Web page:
There is now a little group of interested people on the platform opposite the engines, and on scanning their faces, one finds that they represent many grades and kinds of people. A curious group, indeed! - some mechanics, some idlers, some youths, some dreamers, but all of them admirers of the iron horse. Steam being up, the boilers full, the furnaces replenished, all is in readiness; and the enginemen now stand on the edge of the footplates, looking back along the train, to be in readiness to receive the starting signal. They know their business, these men, and we may trust them to do it well. The platform is crowded with passengers and friends and station officials, and everyone is busy. Most of the passengers have secured seats, but there are numerous latecomers who agitate for places in the train. Barrowfuls of luggage are being quickly disposed of in the vans, tickets are being checked, and all the final preparations made for the departure of the train. Porters, ticket collectors, car attendants, guards, and stationmaster all play their respective parts in willing co-operation.

And what of the passengers and their friends? Who may fathom, much less portray, the thoughts and emotions surging within their minds and hearts? The grief and pains of separation, the hopes, the fears, the loving care, the prayers, the joys, the trust! - how ill-concealed by some in affected gaiety of mood; how patent in others who do not attempt to conceal! Here are soldiers or sailors, with troops of acquaintances to see them off. There are some boys or girls going away to school, their fathers and mothers filling up the moments of waiting with many injunctions in order to shut out anxieties which their children must not see. At another place, a wife is bidding good-bye to a husband whom duty calls hence. Elsewhere, an only son and brother is setting out into the great world to win a name and place. In the corner of another carriage there sits, his face screened by a magazine, some lonely soul who has no one to bid him adieu at this end of his journey or welcome at the other. At another compartment, a happy wedding party is assembled, and amid merriment and showers of confetti the “happy pair” are getting a good send-off.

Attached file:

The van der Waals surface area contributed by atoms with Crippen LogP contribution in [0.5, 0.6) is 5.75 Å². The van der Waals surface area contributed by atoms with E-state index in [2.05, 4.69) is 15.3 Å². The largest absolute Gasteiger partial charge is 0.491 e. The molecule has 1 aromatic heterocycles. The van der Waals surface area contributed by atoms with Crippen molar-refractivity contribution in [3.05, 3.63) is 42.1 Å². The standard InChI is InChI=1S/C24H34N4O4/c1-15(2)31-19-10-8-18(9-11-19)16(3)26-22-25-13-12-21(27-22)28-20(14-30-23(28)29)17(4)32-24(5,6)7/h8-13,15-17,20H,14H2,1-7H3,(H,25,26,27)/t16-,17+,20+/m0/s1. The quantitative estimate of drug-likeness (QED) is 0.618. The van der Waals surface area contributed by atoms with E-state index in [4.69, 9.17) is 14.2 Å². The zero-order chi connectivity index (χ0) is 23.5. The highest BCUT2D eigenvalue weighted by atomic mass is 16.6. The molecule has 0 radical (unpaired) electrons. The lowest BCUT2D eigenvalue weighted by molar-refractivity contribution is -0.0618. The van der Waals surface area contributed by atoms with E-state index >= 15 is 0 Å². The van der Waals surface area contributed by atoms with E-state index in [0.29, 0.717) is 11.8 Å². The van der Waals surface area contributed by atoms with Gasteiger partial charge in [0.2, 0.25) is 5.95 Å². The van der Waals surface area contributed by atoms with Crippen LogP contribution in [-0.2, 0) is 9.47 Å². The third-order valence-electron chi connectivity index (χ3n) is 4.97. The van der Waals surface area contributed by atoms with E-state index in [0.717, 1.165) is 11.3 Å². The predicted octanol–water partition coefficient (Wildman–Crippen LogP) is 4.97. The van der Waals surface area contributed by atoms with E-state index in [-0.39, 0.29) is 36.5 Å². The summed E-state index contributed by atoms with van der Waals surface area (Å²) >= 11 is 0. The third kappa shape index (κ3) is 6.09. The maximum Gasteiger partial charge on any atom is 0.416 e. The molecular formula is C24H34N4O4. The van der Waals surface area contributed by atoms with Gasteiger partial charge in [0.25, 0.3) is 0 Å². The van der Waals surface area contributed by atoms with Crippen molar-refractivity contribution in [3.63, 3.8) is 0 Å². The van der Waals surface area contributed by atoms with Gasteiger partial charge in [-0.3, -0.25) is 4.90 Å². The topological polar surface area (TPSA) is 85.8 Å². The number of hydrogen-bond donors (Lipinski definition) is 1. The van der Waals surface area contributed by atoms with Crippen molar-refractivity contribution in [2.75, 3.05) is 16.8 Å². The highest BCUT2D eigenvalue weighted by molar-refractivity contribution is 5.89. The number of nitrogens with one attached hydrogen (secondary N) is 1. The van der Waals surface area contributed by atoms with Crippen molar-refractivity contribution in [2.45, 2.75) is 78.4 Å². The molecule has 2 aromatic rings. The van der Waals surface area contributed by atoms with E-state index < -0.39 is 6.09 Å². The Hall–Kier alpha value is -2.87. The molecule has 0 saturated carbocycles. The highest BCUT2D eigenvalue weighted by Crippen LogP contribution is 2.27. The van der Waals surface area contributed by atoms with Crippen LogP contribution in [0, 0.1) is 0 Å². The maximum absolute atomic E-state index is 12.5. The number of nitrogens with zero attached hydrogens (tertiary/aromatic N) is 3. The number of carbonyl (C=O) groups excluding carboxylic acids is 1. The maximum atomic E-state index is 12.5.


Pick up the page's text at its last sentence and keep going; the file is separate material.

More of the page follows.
These and a hundred other scenes one may witness at the departure of an important train such as this. There may be tears, or mirth, or calm demeanour, but, in all, the life of feeling runs high. It is betrayed in the firm grasp of friends’ hands, eye meeting eye in unspoken eloquence, or in partings between hearts that know the anguish of love. Adieu ! Adieu! The train has begun to move; but one more touch of the hand, and a last long look, and a waving of the handkerchief till the train has passed out of sight. Ah I it is all so real, and so near the uncurtained deeps of the heart! These people have not been playing a part, and we, who have been looking on, must turn quickly on the heel, lest we, too, may show more feeling than is due from interested spectators. There are many such to be found amongst the crowds that always haunt the Waverley Station at Edinburgh. Such are under the spell of the fascination and romance of a great railway station.



You can read more on “The Flying Scotsman”, “The North British Railway”, “The Railways of Caledonia” and “The Romance of the LNER” on this website.